You can install the Migration Toolkit for Containers Operator in a restricted environment with limited or no internet access. The source and target clusters must have network access to each other and to a mirror registry.

  2. Configure the replication repository, an intermediate object storage that MTC uses to migrate data.

    The source and target clusters must have network access to the replication repository during migration. If you are using a proxy server, you must configure it to allow network traffic between the replication repository and the clusters.

  3. Add the source cluster to the MTC web console.

  4. Add the replication repository to the MTC web console.

  5. Create a migration plan, with one of the following data migration options:

    • Copy: MTC copies the data from the source cluster to the replication repository, and from the replication repository to the target cluster.

      If you are using direct image migration or direct volume migration, the images or volumes are copied directly from the source cluster to the target cluster.

      migration PV copy
    • Move: MTC unmounts a remote volume, for example, NFS, from the source cluster, creates a PV resource on the target cluster pointing to the remote volume, and then mounts the remote volume on the target cluster. Applications running on the target cluster use the same remote volume that the source cluster was using. The remote volume must be accessible to the source and target clusters.

      Although the replication repository does not appear in this diagram, it is required for migration.

      migration PV move
  6. Run the migration plan, with one of the following options:

    • Stage (optional) copies data to the target cluster without stopping the application.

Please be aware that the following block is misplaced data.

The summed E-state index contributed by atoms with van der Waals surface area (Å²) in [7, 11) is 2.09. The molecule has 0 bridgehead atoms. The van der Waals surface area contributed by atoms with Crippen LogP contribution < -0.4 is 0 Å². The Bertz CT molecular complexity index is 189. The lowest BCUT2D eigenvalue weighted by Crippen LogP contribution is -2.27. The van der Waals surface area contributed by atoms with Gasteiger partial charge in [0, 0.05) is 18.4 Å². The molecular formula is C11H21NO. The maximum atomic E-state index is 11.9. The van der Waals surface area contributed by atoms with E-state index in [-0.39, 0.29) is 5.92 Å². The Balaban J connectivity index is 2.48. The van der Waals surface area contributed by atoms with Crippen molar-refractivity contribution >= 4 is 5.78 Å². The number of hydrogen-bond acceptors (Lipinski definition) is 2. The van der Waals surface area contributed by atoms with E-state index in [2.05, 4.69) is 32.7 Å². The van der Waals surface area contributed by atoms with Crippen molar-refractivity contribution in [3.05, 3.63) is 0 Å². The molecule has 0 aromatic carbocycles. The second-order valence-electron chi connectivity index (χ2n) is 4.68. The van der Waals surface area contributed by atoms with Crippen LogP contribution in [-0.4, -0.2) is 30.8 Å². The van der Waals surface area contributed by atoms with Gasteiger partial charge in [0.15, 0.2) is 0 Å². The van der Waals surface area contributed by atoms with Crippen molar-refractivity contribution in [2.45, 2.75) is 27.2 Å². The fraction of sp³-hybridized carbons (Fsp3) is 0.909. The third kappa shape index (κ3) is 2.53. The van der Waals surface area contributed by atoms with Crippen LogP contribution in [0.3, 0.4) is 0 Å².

Staging can be run multiple times so that most of the data is copied to the target before migration. This minimizes the duration of the migration and the application downtime.

    • Migrate stops the application on the source cluster and recreates its resources on the target cluster. Optionally, you can migrate the workload without stopping the application.

OCP 3 to 4 App migration

About data copy methods

The Migration Toolkit for Containers (MTC) supports the file system and snapshot data copy methods for migrating data from the source cluster to the target cluster. You can select a method that is suited for your environment and is supported by your storage provider.

File system copy method

MTC copies data files from the source cluster to the replication repository, and from there to the target cluster.

Table 2. File system copy method summary
Benefits Limitations
  • Clusters can have different storage classes.

  • Supported for all S3 storage providers.

  • Optional data verification with checksum.

  • Supports direct volume migration, which significantly increases performance.

  • Slower than the snapshot copy method.

  • Optional data verification significantly reduces performance.

Snapshot copy method

MTC copies a snapshot of the source cluster data to the replication repository of a cloud provider. The data is restored on the target cluster.

AWS, Google Cloud Provider, and Microsoft Azure support the snapshot copy method.

Table 3. Snapshot copy method summary
Benefits Limitations
  • Faster than the file system copy method.

  • Cloud provider must support snapshots.

  • Clusters must be on the same cloud provider.

  • Clusters must be in the same location or region.

  • Clusters must have the same storage class.

  • Storage class must be compatible with snapshots.

  • Does not support direct volume migration.

Direct volume migration and direct image migration

You can use direct image migration (DIM) and direct volume migration (DVM) to migrate images and data directly from the source cluster to the target cluster.

If you run DVM with nodes that are in different availability zones, the migration might fail because the migrated pods cannot access the persistent volume claim.

DIM and DVM have significant performance benefits because the intermediate steps of backing up files from the source cluster to the replication repository and restoring files from the replication repository to the target cluster are skipped. The data is transferred with Rsync.

DIM and DVM have additional prerequisites.